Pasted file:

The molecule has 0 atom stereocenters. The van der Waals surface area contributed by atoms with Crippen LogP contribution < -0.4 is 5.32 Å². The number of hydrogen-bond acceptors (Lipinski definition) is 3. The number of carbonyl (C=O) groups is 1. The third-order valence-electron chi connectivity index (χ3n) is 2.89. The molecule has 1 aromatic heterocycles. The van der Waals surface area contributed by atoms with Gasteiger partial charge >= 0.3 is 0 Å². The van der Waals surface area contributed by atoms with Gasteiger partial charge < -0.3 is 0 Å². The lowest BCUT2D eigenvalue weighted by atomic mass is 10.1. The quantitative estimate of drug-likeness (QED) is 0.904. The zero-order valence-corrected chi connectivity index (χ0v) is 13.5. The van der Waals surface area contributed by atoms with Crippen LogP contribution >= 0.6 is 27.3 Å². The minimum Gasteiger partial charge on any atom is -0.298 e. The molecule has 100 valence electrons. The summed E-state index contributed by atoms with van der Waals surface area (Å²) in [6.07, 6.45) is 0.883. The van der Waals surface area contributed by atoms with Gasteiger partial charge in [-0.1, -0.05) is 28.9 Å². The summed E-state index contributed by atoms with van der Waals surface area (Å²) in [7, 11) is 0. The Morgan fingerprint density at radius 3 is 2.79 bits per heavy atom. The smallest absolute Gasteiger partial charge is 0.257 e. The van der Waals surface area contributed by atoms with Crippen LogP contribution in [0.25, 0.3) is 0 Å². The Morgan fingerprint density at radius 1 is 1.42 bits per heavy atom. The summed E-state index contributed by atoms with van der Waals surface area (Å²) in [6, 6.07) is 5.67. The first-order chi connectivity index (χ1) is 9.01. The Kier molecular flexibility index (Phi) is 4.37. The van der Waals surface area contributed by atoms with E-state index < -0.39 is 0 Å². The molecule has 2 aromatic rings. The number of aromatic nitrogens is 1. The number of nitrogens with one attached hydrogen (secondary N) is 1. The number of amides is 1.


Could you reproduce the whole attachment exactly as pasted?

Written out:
The molecule has 0 atom stereocenters. The van der Waals surface area contributed by atoms with Crippen LogP contribution < -0.4 is 5.32 Å². The number of hydrogen-bond acceptors (Lipinski definition) is 3. The number of carbonyl (C=O) groups is 1. The third-order valence-electron chi connectivity index (χ3n) is 2.89. The molecule has 1 aromatic heterocycles. The van der Waals surface area contributed by atoms with Gasteiger partial charge >= 0.3 is 0 Å². The van der Waals surface area contributed by atoms with Gasteiger partial charge < -0.3 is 0 Å². The lowest BCUT2D eigenvalue weighted by atomic mass is 10.1. The quantitative estimate of drug-likeness (QED) is 0.904. The zero-order valence-corrected chi connectivity index (χ0v) is 13.5. The van der Waals surface area contributed by atoms with Crippen LogP contribution >= 0.6 is 27.3 Å². The minimum Gasteiger partial charge on any atom is -0.298 e. The molecule has 100 valence electrons. The summed E-state index contributed by atoms with van der Waals surface area (Å²) in [6.07, 6.45) is 0.883. The van der Waals surface area contributed by atoms with Gasteiger partial charge in [-0.1, -0.05) is 28.9 Å². The summed E-state index contributed by atoms with van der Waals surface area (Å²) in [7, 11) is 0. The Morgan fingerprint density at radius 3 is 2.79 bits per heavy atom. The smallest absolute Gasteiger partial charge is 0.257 e. The van der Waals surface area contributed by atoms with Crippen LogP contribution in [0.25, 0.3) is 0 Å². The Morgan fingerprint density at radius 1 is 1.42 bits per heavy atom. The summed E-state index contributed by atoms with van der Waals surface area (Å²) in [6, 6.07) is 5.67. The first-order chi connectivity index (χ1) is 9.01. The Kier molecular flexibility index (Phi) is 4.37. The van der Waals surface area contributed by atoms with E-state index < -0.39 is 0 Å². The molecule has 2 aromatic rings. The number of aromatic nitrogens is 1. The number of nitrogens with one attached hydrogen (secondary N) is 1. The number of amides is 1.